The SEC aren't waiting for Congress to approve the "bailout" in order to start addressing the issues created by FAS 157. There's an article in today's WSJ – Regulators Ease Securities-Valuation Rules that give some background.
You can also see the tension between easing this regulation and completely suspending it – the clarification allows:
"…executives to use their own financial models and judgment if no market exists or if assets are being sold only at fire-sale prices."
Judgment doesn't necessarily translate into transparency – exactly the issue that FASB was attempting to address with FAS 157 in the first place.
As I said in my last post:
"FAS 157 works fine until you have to contend with an illiquid asset such as a private company stock or (as in the current crisis) mortgage backed securities when the credit market dries up."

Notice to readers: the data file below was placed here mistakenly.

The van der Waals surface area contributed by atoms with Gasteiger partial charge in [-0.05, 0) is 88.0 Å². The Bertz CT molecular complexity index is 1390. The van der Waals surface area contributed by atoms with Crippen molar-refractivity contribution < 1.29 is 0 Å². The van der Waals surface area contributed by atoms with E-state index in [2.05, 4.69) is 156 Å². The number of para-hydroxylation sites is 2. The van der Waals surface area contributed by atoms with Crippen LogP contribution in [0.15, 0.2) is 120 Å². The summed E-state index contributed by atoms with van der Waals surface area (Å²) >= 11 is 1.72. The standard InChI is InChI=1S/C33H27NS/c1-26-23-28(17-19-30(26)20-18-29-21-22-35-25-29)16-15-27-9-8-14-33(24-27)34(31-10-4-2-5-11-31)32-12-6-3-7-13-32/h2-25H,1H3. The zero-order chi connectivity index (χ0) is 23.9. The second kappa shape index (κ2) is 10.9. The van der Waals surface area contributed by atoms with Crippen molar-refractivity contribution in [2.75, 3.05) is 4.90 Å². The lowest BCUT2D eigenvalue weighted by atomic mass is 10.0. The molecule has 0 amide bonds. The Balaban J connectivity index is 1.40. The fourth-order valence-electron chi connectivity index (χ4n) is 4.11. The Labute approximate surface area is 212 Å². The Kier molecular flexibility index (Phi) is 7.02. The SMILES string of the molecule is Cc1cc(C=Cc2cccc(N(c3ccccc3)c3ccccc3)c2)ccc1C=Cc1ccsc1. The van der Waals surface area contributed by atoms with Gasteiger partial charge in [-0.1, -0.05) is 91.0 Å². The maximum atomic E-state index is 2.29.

It's a challenge to see how to balance this tension – even a full set of disclosures are going to be difficult to investors to interpret. I suspect we'll see such disclosures in future 10-Qs providing an explanation of the "judgment" that has been applied in valuing such assets.